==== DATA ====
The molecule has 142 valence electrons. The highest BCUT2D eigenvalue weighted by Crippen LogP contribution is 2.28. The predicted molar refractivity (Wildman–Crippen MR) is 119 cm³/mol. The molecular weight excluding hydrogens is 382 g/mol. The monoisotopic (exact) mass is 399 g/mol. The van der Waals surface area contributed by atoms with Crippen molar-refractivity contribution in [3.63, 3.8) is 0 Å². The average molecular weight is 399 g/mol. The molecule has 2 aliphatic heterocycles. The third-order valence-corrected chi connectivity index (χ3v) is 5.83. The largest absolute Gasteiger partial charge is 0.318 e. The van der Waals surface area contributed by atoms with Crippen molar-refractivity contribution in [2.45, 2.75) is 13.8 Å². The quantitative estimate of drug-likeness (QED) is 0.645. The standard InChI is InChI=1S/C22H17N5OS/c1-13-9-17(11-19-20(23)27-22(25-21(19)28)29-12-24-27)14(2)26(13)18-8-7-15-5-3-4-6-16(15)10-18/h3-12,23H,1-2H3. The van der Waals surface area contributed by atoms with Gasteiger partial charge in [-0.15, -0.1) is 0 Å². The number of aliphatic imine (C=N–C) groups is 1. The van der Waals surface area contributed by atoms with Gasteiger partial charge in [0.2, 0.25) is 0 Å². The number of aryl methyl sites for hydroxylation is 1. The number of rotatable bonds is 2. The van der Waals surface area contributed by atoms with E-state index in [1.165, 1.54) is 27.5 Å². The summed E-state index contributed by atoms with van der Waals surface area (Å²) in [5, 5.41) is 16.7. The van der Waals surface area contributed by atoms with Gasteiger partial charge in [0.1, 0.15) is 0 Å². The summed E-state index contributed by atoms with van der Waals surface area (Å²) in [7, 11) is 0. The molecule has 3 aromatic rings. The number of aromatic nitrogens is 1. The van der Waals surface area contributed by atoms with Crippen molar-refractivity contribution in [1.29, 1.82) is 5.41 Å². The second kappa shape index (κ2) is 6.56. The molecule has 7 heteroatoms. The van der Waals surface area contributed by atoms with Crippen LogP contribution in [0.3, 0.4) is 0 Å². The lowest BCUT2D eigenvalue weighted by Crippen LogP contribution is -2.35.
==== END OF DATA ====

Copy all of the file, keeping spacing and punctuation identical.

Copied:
The molecule has 142 valence electrons. The highest BCUT2D eigenvalue weighted by Crippen LogP contribution is 2.28. The predicted molar refractivity (Wildman–Crippen MR) is 119 cm³/mol. The molecular weight excluding hydrogens is 382 g/mol. The monoisotopic (exact) mass is 399 g/mol. The van der Waals surface area contributed by atoms with Crippen molar-refractivity contribution in [3.63, 3.8) is 0 Å². The average molecular weight is 399 g/mol. The molecule has 2 aliphatic heterocycles. The third-order valence-corrected chi connectivity index (χ3v) is 5.83. The largest absolute Gasteiger partial charge is 0.318 e. The van der Waals surface area contributed by atoms with Crippen molar-refractivity contribution in [2.45, 2.75) is 13.8 Å². The quantitative estimate of drug-likeness (QED) is 0.645. The standard InChI is InChI=1S/C22H17N5OS/c1-13-9-17(11-19-20(23)27-22(25-21(19)28)29-12-24-27)14(2)26(13)18-8-7-15-5-3-4-6-16(15)10-18/h3-12,23H,1-2H3. The van der Waals surface area contributed by atoms with Gasteiger partial charge in [-0.15, -0.1) is 0 Å². The number of aliphatic imine (C=N–C) groups is 1. The van der Waals surface area contributed by atoms with Gasteiger partial charge in [0.2, 0.25) is 0 Å². The number of aryl methyl sites for hydroxylation is 1. The number of rotatable bonds is 2. The van der Waals surface area contributed by atoms with E-state index in [1.165, 1.54) is 27.5 Å². The summed E-state index contributed by atoms with van der Waals surface area (Å²) in [5, 5.41) is 16.7. The van der Waals surface area contributed by atoms with Gasteiger partial charge in [0.1, 0.15) is 0 Å². The summed E-state index contributed by atoms with van der Waals surface area (Å²) in [7, 11) is 0. The molecule has 3 aromatic rings. The number of aromatic nitrogens is 1. The van der Waals surface area contributed by atoms with Crippen molar-refractivity contribution in [1.29, 1.82) is 5.41 Å². The second kappa shape index (κ2) is 6.56. The molecule has 7 heteroatoms. The van der Waals surface area contributed by atoms with Crippen LogP contribution in [0.3, 0.4) is 0 Å². The lowest BCUT2D eigenvalue weighted by Crippen LogP contribution is -2.35.